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Site Explains Science Research in Layman's Terms

February 13, 2008 | by Marla Paul
CHICAGO -- How will your personal genome determine the medicines your doctor prescribes for you in the not-too-distant future? And, what the heck is a genome anyway?

Scientific research and discoveries -- on subjects from genetics to global warming -- often seem impenetrable to the average person.

Northwestern University aims to change that. The university is demystifying the world of science with a new Web source, Science in Society, that explores the university's cutting-edge research with engaging articles, video and audio, all in layman's language.

"We want to show what we are learning about how the world works, the solar system, our health and the health of our environment," said Michael Kennedy, originator and editor of the new Web site and director of educational and research programs at the Center for Genetic Medicine at Northwestern University's Feinberg School of Medicine.

"Science is advancing so quickly," Kennedy said. "We want people to truly understand these advances, and how research can affect them. Not only do we want to explore the science of gene chips but also the personal aspects of learning about your own genetic makeup and how it might benefit you -- or be used against you."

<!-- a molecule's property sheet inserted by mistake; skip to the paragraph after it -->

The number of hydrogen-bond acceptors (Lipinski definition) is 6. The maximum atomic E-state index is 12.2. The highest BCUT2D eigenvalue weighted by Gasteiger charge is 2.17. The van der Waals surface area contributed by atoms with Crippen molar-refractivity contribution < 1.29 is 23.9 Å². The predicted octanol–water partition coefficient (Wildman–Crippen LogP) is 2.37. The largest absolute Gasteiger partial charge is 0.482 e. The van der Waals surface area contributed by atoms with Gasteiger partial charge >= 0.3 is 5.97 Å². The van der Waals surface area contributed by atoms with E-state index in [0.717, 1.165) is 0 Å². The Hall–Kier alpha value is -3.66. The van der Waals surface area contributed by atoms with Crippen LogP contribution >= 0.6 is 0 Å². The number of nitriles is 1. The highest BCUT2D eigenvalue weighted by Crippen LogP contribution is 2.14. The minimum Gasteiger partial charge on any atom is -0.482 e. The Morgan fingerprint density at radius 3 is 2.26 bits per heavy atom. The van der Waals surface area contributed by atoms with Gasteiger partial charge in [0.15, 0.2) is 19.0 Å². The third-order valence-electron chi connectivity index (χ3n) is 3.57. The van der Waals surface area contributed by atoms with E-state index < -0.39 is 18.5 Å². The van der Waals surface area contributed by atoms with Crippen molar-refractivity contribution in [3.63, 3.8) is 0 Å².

The Web site is the beginning of an ongoing "conversation" between Northwestern scientists and the public, not just about university research but also about important discoveries around the country and the world.

The site is also a central spot to learn about the university's upcoming science programs for the public such as a symposium on stem cells, an evening stargazing at the Dearborn Observatory, or a Science Café chat about obesity and metabolism.

Science in Society's first article features the oncofertility research led by Teresa Woodruff, the Thomas J. Watkins Memorial Professor of Obstetrics and Gynecology at the Feinberg School. Woodruff's research focuses on preserving a cancer patient's ability to have children in the face of life-saving yet fertility-threatening treatments. Readers can also e-mail questions to the experts and explore the topic further through original multimedia content.

An upcoming article by Laurie Zoloth will examine the ethical issues associated with fertility research. Zoloth is professor of medical humanities & bioethics at the Feinberg School and professor of religion at the Weinberg College of Arts and Sciences.

The Science in Society Web site will be updated quarterly. The public can be notified via e-mail or RSS feed of upcoming articles and news items. The site also will offer its video and audio content to the public via YouTube and iTunes.

The Science in Society Web site is a project of Northwestern's Center for Genetic Medicine and is also sponsored by the Office for Research.